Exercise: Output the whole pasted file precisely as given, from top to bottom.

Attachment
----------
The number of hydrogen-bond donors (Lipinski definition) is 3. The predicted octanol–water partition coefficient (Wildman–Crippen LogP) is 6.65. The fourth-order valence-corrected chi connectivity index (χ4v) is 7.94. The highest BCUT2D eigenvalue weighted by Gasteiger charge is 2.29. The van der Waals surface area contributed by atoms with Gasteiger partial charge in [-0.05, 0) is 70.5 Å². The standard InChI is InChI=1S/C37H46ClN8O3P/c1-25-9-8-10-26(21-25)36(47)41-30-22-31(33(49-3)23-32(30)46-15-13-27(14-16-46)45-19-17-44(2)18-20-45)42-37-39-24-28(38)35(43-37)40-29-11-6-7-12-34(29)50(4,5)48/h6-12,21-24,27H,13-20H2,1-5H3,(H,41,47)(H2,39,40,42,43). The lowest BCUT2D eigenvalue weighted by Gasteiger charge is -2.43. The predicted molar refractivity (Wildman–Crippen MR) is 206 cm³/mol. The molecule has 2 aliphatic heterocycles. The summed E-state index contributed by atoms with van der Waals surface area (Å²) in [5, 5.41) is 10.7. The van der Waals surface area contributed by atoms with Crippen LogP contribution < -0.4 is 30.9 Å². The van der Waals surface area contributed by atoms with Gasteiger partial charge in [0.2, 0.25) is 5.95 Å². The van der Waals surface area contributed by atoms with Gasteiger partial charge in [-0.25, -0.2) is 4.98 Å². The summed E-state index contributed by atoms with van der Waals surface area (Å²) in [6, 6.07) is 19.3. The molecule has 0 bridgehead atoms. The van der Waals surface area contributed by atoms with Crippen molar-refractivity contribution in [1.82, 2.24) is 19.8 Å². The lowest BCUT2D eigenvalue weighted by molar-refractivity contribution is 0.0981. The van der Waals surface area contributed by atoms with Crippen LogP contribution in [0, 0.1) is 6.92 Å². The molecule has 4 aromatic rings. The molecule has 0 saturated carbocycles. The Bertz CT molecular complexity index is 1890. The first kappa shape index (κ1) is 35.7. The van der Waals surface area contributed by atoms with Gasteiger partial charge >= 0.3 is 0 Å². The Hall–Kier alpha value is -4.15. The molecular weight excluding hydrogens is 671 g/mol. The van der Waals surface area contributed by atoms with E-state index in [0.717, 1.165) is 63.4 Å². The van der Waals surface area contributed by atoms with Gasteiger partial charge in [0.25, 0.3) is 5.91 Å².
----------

The number of hydrogen-bond donors (Lipinski definition) is 3. The predicted octanol–water partition coefficient (Wildman–Crippen LogP) is 6.65. The fourth-order valence-corrected chi connectivity index (χ4v) is 7.94. The highest BCUT2D eigenvalue weighted by Gasteiger charge is 2.29. The van der Waals surface area contributed by atoms with Gasteiger partial charge in [-0.05, 0) is 70.5 Å². The standard InChI is InChI=1S/C37H46ClN8O3P/c1-25-9-8-10-26(21-25)36(47)41-30-22-31(33(49-3)23-32(30)46-15-13-27(14-16-46)45-19-17-44(2)18-20-45)42-37-39-24-28(38)35(43-37)40-29-11-6-7-12-34(29)50(4,5)48/h6-12,21-24,27H,13-20H2,1-5H3,(H,41,47)(H2,39,40,42,43). The lowest BCUT2D eigenvalue weighted by Gasteiger charge is -2.43. The predicted molar refractivity (Wildman–Crippen MR) is 206 cm³/mol. The molecule has 2 aliphatic heterocycles. The summed E-state index contributed by atoms with van der Waals surface area (Å²) in [5, 5.41) is 10.7. The van der Waals surface area contributed by atoms with Crippen LogP contribution < -0.4 is 30.9 Å². The van der Waals surface area contributed by atoms with Gasteiger partial charge in [0.2, 0.25) is 5.95 Å². The van der Waals surface area contributed by atoms with Gasteiger partial charge in [-0.25, -0.2) is 4.98 Å². The summed E-state index contributed by atoms with van der Waals surface area (Å²) in [6, 6.07) is 19.3. The molecule has 0 bridgehead atoms. The van der Waals surface area contributed by atoms with Crippen molar-refractivity contribution in [1.82, 2.24) is 19.8 Å². The lowest BCUT2D eigenvalue weighted by molar-refractivity contribution is 0.0981. The van der Waals surface area contributed by atoms with Crippen LogP contribution in [0, 0.1) is 6.92 Å². The molecule has 4 aromatic rings. The molecule has 0 saturated carbocycles. The Bertz CT molecular complexity index is 1890. The first kappa shape index (κ1) is 35.7. The van der Waals surface area contributed by atoms with Gasteiger partial charge >= 0.3 is 0 Å². The Hall–Kier alpha value is -4.15. The molecular weight excluding hydrogens is 671 g/mol. The van der Waals surface area contributed by atoms with E-state index in [0.717, 1.165) is 63.4 Å². The van der Waals surface area contributed by atoms with Gasteiger partial charge in [0.25, 0.3) is 5.91 Å².